|Banksy: The Room in the Elephant|
Reviewed by Cameron Dunham
"Eastender's solo operation homeless guy"
The first consists of the play, a fictionalised account of the real story and a fictionalised presentation of Tachowa Covington, Banksy's hapless, homeless 'victim'. Gary Beadle's performance is nothing short of sensational - you will be hard pressed to see a better stage performance this year. The audience was captivated from the moment he wandered on and was with him completely as he ran a full range of emotions in this fifty minute masterclass. It is a credit to Beadle's talent that he managed tears, laughter and rage whilst carrying a fascinating narrative without once straining belief.
Writer Tom Wainwright and director Emma Callander also warrant high praise: Beadle is clearly revelling in the chance to tell such a quirky, fascinating tale whilst the minimalistic set still allows for some hugely evocative musical transitions and absorbing, if subtle, use of back screen. The play also manages the difficult trick of being self referential without tripping over its own, post modern, shoe laces: no mean feat. This served to whet the appetite for part two.
I think many of us in the audience were surprised that the second half of the evening's entertainment would not see the return of Beadle but was a showing of the film 'Something from Nothing'. Hal Samples' documentary lifted the lid on the fact behind the fiction of Covington's eviction and revealed that Banksy wasn't quite the villain of the piece after all. The real life Covington proved to be a markedly different character to the one portrayed by Beadle but no less interesting. Scenes where he was shown video footage of the play were notable if only for his disinterest but Covington seemed to enjoy his experience at last year's Fringe Festival. Footage of him watching the play in performance, a play that we had just watched in performance, a play where a fictionalised version of himself is the main subject, made for an enjoyably disorientating, inter-textual experience. This was further enhanced by his on screen meeting with Beadle, post performance.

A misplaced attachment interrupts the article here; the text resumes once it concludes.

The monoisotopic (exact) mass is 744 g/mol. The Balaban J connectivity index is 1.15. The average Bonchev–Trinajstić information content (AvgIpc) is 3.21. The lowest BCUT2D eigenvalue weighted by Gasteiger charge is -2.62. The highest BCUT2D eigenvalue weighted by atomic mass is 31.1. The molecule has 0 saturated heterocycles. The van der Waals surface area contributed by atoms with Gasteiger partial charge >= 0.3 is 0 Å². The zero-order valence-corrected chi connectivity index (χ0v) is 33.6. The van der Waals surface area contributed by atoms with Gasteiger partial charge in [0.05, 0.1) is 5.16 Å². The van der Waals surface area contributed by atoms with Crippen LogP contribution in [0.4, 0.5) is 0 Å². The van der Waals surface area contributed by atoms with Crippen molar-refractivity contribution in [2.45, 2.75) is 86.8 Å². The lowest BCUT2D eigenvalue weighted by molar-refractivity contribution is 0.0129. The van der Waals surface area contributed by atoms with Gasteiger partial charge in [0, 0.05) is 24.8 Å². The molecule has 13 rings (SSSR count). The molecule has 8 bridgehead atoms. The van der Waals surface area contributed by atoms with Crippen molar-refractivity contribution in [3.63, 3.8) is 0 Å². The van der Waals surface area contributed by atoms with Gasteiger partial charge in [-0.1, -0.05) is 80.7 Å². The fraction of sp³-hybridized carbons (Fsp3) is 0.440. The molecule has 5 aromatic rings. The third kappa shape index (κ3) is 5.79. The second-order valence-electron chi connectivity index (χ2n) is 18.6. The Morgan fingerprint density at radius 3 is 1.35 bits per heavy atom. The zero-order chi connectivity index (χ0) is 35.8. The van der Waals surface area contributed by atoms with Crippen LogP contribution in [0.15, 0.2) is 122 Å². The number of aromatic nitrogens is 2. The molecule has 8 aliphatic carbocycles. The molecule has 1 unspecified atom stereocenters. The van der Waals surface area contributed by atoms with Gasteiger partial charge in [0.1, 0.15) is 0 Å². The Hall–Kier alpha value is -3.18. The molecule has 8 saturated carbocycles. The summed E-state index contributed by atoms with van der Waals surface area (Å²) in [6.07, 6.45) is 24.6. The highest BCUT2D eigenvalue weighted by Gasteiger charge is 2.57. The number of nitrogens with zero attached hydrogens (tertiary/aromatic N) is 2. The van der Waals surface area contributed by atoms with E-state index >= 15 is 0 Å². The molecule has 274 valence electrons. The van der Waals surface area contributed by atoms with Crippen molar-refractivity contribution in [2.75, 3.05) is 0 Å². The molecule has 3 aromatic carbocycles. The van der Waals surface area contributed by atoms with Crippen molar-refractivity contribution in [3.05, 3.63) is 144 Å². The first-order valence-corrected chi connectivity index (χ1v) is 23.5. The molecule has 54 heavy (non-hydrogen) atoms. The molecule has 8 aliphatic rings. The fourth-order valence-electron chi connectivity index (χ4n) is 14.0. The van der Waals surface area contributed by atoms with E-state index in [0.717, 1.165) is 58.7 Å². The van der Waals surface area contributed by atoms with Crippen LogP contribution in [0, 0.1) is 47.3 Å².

It is, of course, heartbreaking to see that after his recent experience as a guest of honour at Edinburgh, Covington remains, essentially, a homeless man: a final sequence from February of this year showed him living in a tent on the Hollywood hills and whilst he clearly doesn't want, or need, the audience's sympathy, his story does raise interesting questions about the nature of art, celebrity and territory.
This evening presents an artistic experience that is completely satisfying. The ambitious pairings of theatre and film, fiction and fact, blend seamlessly and prove hugely entertaining and moving. One final tip: the mixture of theatre and film wrong footed this audience and we missed the opportunity to give Gary Beadle the standing ovation that he undoubtedly deserved. Don't make the same mistake!read less
|Bite-Size Lunchtime Fourplay|
Reviewed by Andy Moseley
"Lunchtime theatre has good menu"
Presented as a menu, the starter is Nice People by Gareth Brierly. It begins as an almost ‘When Harry Met Sally’ style talking head with a sweet sounding couple recounting how they met. There is nothing I can say about what happens next without completely spoiling the surprise and giving the game away, so all I’ll say is that the twist and the play are both clever and funny. Miles Mlambo and Tegen Hitchens as the young couple both have superb delivery, making this the ideal starter.
The main course is Cake on a Plate by Gina Schien, a monologue with Nicole Ollivere playing a teacher in charge of a slightly unruly class with one pupil in particular causing her problems. It’s less inventive than the other courses but still has enough good lines to fill ten minutes without dragging.